At a recent event, the oft-mentioned terms - Digital Native and Digital Immigrant - were invoked, with the cast-iron borders set by birth on or before 1985. I come from the wrong country here, but that is only part of my discomfort with the doctrine. This, and other generational divides, handy as they are, represent, for me, both a tendency to generalise and at the same time, to divide, representing two wrong ideas at once.
My first problem with this doctrine is even more personal than my age. Are the immigrants not the drivers of change and innovation? At a time when immigrants are being called Feral Human Beings by The Sun, the hateful British newspapers which would give up decency for sensation at the drop of a hat, being hunted down by bullies in South Africa, being demonised in Mexico and Germany, they are still proof of human energy and human enterprise, an essential part of what made the world we live in. Civilisations, as much as they may seem to be, are not monoculture - they are living, evolving entities with migration, and the ideas they bring with, as its lifeblood. The immigrant in Digital Immigrant, though, has none of these redemptive opportunities, only their intruding selves that refuse to die (Katie Hopkins calls them cockroaches!) and claim real estate that, by some strange twist of fate, is claimed to belong to the natives.
Think America! This is one place the meaning of immigrants and natives flipped so many times! Indeed, the same applies to current context - people born before 1985 made the digital world and now they should be counted strangers in their own land. Surely, the immigrants are those who come, as people born after 1985 did, rather than those who created the territory in the first place. For all those who called out Digital Immigrants, it was a great expression invoking a revolution, a magical sort which happens overnight without the blood and sweat, a new land is created and new owners are proclaimed, but in one where no Newton could climb onto the shoulders of the giants as they would be alien shoulders. This is the usual problem in any theory of divide, it undermines the continuity of our knowledge and heritage, and indeed, barriers, mental or legal, usually condemn the fenced territory to decline by lack of ideas.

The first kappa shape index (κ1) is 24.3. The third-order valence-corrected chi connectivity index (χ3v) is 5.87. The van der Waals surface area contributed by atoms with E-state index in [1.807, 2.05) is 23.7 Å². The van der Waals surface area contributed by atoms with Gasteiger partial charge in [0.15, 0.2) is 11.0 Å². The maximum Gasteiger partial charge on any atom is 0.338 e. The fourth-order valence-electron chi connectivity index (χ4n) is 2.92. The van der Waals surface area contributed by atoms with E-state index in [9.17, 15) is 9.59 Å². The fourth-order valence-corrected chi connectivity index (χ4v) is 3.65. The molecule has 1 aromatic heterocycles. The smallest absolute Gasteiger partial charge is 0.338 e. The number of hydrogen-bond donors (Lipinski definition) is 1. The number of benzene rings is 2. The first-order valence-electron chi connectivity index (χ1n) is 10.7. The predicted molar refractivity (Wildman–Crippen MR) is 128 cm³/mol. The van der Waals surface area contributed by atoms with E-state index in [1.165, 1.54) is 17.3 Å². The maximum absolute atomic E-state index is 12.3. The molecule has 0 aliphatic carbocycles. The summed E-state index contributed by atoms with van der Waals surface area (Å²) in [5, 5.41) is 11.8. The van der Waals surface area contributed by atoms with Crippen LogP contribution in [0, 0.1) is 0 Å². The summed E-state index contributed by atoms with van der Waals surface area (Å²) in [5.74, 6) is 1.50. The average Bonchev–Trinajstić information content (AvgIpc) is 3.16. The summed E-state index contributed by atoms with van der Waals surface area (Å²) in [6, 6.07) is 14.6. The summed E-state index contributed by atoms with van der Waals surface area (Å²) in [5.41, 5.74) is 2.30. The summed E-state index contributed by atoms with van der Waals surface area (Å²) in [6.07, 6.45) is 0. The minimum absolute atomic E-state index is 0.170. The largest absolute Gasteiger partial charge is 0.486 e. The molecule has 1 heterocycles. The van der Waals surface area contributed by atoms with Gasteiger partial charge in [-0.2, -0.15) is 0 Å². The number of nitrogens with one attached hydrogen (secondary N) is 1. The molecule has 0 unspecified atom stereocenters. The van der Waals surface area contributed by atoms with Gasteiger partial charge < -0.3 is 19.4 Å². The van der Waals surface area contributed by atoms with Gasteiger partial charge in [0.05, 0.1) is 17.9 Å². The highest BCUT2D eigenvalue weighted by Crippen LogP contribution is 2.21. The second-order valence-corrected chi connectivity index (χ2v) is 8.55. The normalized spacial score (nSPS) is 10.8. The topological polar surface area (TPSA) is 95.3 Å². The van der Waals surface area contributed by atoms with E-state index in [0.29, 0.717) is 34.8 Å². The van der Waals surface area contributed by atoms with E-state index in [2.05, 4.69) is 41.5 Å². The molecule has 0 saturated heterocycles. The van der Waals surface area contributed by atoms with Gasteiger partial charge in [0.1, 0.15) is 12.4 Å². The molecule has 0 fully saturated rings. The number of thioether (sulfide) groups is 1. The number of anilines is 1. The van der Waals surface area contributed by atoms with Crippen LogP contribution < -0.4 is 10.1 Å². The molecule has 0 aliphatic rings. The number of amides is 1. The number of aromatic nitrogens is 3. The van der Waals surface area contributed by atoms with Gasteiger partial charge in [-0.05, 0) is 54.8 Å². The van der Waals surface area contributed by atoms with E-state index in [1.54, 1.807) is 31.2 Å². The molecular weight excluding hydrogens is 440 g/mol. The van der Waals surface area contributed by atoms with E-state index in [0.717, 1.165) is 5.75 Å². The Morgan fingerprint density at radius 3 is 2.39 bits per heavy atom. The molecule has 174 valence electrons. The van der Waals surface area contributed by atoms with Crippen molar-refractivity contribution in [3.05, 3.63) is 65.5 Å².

The second problem with this use of Native/ Immigrant duality is that this bears, at its core, a sense of entitlement. And, any entitlement, including this one, seeks to establish a status quo, a sort of gated community with its own rules, which justifies counting others out. We must not overlook the fact the geographical and economic divide create great havoc with this beautiful construct of in/out phenomena happening around 1985, as does time. There are plenty of people born after 1985, because they were born in wrong places or circumstances, remain digitally excluded. Besides, as technologies keep changing, even the insiders become outsiders overnight. I did love Unix and the advent of Windows ended my nascent SysAdmin career, and the same tragedy plays out over and over again between siblings these days.
I have met Mark Prensky, who coined the terms, in person. Mark is a highly educated and thoroughly decent human being who may have nothing in common with the scandal-mongering Katie Hopkins of The Sun. Instead, he likes coining pithy terms that contain the possibility of future. Insightful as he is, I wished he did coin a third term alongwith - Digital Refugee! Because, this, refugee, is perhaps the most apt description of what people, born on planet earth at any point of time, really are. The cycles of technology are anti-entitlement, indulging in creative destruction in short cycles, and you and me, no matter when we were born, are both likely to be disenfranchised at one point or another, and have to crawl our way back, learning our way through newer terrains no less hazardous than the Libyan seas.
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